According to the Epic Alliance, LaFlame & Thompson had 504 properties in Saskatoon and North Battleford, worth a total of $126 million before the separation.
He had established and run three primary businesses.
One business was a loan program whereby people gave Epic anywhere from $50,000 to $500,000 in exchange for a one-page promissory note; The notes indicated that interest rates varied from 15% to 20%. Through another business called “Fund-a-Flip,” buyers will buy homes through Epic, make improvements and upgrades, and sell for a profit.
Finally, its “hassle-free homeowner program” invited investors — mostly from out-of-province — to purchase homes acquired by Epic through the Fund-a-Flip program. With the promise of a 15% guaranteed rate of return, investors mortgaged the home they bought, while Epic took responsibility for finding tenants, maintaining the property, and other aspects of management.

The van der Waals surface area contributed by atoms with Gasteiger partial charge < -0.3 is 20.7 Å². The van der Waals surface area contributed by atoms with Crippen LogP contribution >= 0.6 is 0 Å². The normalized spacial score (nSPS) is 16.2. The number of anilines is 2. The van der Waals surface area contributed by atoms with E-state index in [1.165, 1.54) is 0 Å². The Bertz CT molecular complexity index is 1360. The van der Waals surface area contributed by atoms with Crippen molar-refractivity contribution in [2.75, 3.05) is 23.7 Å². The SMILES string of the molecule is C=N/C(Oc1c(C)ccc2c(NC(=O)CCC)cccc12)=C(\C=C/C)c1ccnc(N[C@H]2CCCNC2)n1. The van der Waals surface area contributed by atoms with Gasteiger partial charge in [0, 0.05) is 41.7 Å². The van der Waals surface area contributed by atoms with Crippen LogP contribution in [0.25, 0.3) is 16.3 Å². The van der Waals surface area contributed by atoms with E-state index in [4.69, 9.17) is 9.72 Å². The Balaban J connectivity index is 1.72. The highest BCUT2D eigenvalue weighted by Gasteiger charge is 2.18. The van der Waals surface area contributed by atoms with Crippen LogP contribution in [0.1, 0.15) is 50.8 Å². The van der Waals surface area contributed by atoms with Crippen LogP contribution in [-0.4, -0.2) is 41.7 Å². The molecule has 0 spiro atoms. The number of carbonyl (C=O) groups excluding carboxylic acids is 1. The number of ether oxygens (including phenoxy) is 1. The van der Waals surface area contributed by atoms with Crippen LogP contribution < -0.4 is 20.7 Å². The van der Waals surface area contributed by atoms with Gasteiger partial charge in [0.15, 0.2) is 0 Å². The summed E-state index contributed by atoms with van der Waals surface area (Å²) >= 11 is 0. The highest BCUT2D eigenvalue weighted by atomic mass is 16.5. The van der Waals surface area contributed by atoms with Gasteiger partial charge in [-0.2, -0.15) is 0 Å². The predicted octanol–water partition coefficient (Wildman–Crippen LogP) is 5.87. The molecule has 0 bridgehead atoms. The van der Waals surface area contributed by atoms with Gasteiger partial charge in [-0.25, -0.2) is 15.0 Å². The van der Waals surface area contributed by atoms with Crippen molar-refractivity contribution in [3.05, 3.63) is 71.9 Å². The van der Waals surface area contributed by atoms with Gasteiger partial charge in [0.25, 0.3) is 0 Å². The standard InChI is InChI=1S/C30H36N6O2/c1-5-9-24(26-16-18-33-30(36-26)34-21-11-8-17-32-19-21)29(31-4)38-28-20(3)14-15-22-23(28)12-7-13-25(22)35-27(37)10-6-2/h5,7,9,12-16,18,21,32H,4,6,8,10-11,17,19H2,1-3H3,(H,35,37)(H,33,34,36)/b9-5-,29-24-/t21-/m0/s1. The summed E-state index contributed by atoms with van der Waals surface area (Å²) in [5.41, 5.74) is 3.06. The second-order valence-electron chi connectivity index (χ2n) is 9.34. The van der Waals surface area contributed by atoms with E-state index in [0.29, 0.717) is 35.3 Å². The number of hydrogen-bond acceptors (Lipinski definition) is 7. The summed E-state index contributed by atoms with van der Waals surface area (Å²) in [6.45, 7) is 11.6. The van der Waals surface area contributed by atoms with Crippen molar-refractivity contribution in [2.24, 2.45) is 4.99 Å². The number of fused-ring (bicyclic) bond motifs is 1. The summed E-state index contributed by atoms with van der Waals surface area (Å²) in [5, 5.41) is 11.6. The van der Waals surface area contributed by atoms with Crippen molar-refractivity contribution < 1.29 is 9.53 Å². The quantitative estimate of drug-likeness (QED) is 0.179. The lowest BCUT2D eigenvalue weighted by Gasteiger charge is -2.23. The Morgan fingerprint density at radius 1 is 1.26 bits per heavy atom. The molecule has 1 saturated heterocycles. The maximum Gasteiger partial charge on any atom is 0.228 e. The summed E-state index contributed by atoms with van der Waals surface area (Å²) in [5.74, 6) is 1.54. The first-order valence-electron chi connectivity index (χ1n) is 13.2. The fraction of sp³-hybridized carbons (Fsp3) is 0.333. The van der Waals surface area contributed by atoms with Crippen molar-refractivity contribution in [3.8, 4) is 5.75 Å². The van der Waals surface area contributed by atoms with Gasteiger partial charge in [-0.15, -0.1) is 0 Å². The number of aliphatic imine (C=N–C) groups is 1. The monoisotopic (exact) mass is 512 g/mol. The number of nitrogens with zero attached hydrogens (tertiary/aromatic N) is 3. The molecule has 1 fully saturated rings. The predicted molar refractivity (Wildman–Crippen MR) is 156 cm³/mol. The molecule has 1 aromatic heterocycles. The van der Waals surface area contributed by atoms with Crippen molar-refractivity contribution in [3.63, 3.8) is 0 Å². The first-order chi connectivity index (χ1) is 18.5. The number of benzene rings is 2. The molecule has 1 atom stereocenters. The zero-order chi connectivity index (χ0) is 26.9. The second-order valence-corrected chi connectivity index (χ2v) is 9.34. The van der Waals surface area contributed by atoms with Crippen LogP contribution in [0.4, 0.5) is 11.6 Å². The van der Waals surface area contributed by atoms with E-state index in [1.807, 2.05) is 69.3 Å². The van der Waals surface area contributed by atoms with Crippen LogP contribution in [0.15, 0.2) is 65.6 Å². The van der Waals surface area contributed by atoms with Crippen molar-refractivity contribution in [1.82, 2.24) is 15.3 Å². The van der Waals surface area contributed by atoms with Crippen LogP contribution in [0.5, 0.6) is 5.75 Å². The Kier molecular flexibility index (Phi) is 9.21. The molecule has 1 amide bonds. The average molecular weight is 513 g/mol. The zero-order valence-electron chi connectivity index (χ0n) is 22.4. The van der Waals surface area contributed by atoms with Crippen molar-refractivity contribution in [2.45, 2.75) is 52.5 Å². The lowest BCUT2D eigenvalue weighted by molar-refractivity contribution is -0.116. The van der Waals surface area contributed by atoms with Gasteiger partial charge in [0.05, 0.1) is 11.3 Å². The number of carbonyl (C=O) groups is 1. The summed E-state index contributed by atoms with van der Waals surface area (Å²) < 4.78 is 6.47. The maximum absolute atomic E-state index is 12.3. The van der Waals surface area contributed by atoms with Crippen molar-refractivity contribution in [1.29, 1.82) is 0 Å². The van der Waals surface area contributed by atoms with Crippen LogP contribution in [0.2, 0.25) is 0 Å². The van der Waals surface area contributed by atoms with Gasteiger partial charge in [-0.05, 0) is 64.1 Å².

The promissory note program attracted the attention of the Financial Consumer Affairs Authority of Saskatchewan (FCAA). It noted that Epic Alliance and its owners were purporting advice and information about investing in securities, including real estate investments and promissory notes, without ever registering as a dealer or advisor.